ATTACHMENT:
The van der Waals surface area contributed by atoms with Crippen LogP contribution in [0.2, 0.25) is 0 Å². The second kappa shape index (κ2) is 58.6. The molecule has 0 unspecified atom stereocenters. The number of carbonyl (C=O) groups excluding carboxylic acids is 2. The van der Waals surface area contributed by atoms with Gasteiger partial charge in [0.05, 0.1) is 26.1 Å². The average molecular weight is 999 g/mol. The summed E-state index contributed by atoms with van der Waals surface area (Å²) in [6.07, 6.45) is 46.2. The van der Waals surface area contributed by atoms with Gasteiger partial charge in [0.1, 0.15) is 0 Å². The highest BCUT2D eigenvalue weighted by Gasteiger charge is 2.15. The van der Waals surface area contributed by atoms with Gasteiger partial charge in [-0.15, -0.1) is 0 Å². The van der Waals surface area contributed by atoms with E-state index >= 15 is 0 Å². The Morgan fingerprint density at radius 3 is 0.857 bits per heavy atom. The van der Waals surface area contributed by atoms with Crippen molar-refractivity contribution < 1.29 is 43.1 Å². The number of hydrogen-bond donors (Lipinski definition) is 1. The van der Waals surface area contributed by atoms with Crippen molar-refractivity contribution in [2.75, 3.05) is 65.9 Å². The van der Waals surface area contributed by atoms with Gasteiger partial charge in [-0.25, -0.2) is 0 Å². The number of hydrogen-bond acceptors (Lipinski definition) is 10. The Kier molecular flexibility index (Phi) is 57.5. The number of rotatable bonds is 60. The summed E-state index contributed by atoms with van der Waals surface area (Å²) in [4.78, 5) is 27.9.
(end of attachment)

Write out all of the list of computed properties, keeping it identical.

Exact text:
The van der Waals surface area contributed by atoms with Crippen LogP contribution in [0.2, 0.25) is 0 Å². The second kappa shape index (κ2) is 58.6. The molecule has 0 unspecified atom stereocenters. The number of carbonyl (C=O) groups excluding carboxylic acids is 2. The van der Waals surface area contributed by atoms with Gasteiger partial charge in [0.05, 0.1) is 26.1 Å². The average molecular weight is 999 g/mol. The summed E-state index contributed by atoms with van der Waals surface area (Å²) in [6.07, 6.45) is 46.2. The van der Waals surface area contributed by atoms with Gasteiger partial charge in [0.1, 0.15) is 0 Å². The highest BCUT2D eigenvalue weighted by Gasteiger charge is 2.15. The van der Waals surface area contributed by atoms with Gasteiger partial charge in [-0.15, -0.1) is 0 Å². The van der Waals surface area contributed by atoms with E-state index >= 15 is 0 Å². The Morgan fingerprint density at radius 3 is 0.857 bits per heavy atom. The van der Waals surface area contributed by atoms with Crippen molar-refractivity contribution < 1.29 is 43.1 Å². The number of hydrogen-bond donors (Lipinski definition) is 1. The van der Waals surface area contributed by atoms with Crippen molar-refractivity contribution in [2.75, 3.05) is 65.9 Å². The van der Waals surface area contributed by atoms with Gasteiger partial charge in [-0.25, -0.2) is 0 Å². The number of hydrogen-bond acceptors (Lipinski definition) is 10. The Kier molecular flexibility index (Phi) is 57.5. The number of rotatable bonds is 60. The summed E-state index contributed by atoms with van der Waals surface area (Å²) in [4.78, 5) is 27.9.